The Motion Picture Association of America adopted an age-based movie rating system in 1967, taking effect the following year. Initially, there were only four ratings.
|G||General Audiences: All Ages|
|M||Mature Audiences: Parental guidance|
|R||Restricted, 16+ with parent|
These ratings replaced the all-or-nothing system in use since the 1930s, colloquially known as the Production Code, and segmented the movie audience by age and allowed for adult-themed movies to proliferate.
The ratings have gradually evolved in the nearly fifty years since their introduction. G and R remain largely intact to this day. M evolved to the confusing GP, meaning General Audiences with Parental Guidance, and then to now-familiar PG. And in the 1980s, PG movies that were considered a tad too violent were rated PG–13 as a middle-ground between PG and R. However, the X rating was something almost mythical. In my adolescent-of-the–1980s mind, an X-rated film was always a pornographic film, and anything X-rated was a sexually explicit, adults-only affair. It might still connote that to the kids of today.
Study film for a few years, and you will learn that the X-rating was applied to many more films, including some that didn’t have much sexual content. For example, the 1969 Haskell Wexler film Medium Cool was initially assigned an X before an appeal reduced it to a more appropriate R rating. The film has no depictions of sex at all, although there is an extended violent sequence of documentary footage, shot by Wexler and his crew, where the Chicago police pummel protestors at the Democratic National Convention. It’s disturbing, but not X-rated disturbing.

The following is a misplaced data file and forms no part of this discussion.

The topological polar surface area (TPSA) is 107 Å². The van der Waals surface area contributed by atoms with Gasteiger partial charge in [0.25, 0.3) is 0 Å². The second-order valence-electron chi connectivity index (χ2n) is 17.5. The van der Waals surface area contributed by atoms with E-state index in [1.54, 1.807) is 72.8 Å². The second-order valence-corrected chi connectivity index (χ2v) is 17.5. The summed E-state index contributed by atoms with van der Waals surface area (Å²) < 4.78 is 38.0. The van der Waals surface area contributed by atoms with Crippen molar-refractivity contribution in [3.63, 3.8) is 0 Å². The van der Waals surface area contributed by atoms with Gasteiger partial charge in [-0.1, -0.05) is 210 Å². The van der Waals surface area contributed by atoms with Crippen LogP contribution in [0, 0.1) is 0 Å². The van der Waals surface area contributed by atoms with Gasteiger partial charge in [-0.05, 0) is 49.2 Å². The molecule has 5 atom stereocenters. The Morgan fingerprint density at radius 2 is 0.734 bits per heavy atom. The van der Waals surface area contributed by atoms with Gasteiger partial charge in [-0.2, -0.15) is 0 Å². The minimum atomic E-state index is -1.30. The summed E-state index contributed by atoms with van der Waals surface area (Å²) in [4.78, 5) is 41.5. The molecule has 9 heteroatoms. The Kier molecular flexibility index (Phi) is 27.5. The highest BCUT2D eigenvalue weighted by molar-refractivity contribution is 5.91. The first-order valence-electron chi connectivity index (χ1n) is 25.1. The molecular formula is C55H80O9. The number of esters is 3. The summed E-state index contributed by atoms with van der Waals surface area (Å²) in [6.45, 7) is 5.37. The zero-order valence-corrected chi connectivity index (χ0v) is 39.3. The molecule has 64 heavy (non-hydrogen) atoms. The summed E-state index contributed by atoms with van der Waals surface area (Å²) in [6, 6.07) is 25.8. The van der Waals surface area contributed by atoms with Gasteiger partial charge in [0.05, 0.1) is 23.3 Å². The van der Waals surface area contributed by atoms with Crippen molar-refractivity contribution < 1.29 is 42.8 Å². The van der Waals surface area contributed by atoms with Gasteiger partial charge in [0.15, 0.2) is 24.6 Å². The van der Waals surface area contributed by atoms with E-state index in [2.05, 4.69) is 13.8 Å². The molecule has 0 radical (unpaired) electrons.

The X-rating was applied to seventy-two films in its first four years, from 1968 to 1972. This peak coincided with the so-called golden age of porn, beginning in the 1970s.
|1968||3||Birds of Peru, The Miracle of Love, Sin with a Stranger|
|1969||13||Make Me a Angel, Sex of Angels, To Hex with Sex|
|1970||22||The Dean’s Wife, Satanis: The Devil’s Mass, Sexual Freedom In Denmark|
|1971||34||Bunny and Clod, The Dirty Movie, Erotic Salad, Snuff|
Whither the X rating? In 1990, the Motion Picture Association of America replaced the X rating with NC–17. The rating was designated for films that were for adults but non-pornographic. Initially, films embraced the NC–17 rating as a desirable substitute for being branded with a pornographic rating or marginalized by not being rated at all.
|Year||NC–17 Ratings||Notable Titles|
|1990||18||The Cook, The Thief, His Wife And Her Lover, Henry and June, Tie Me Up, Tie Me Down|
|1991||16||In The Realm Of The Senses, Dice Rules, Rodney Dangerfield ‘Nothin’ Goes Right’|
|1992||7||Bad Lieutenant, The Loves Of Lady Chatterly|
But as video stores and movie theaters began to associate the new NC–17 rating with the old X rating, fewer films would take the NC–17. Instead, they would surrender the rating, remaining an unrated film, or appeal for a milder R rating. Today, the rating is very rarely used. In the last three years, only five films have taken the NC–17 rating.
|2011||3||El Infierno, A Serbian Film, Shame|
|2013||2||Blue is the Warmest Color, Lucky Bastard|
For a rating that has been around longer than the original and fabled X rating it replaced, the NC–17 appears to be a bust. Instead of classifying high-brow, adult-themed films and pave the way for more of them, it has mainly marginalized them away from a theater near you.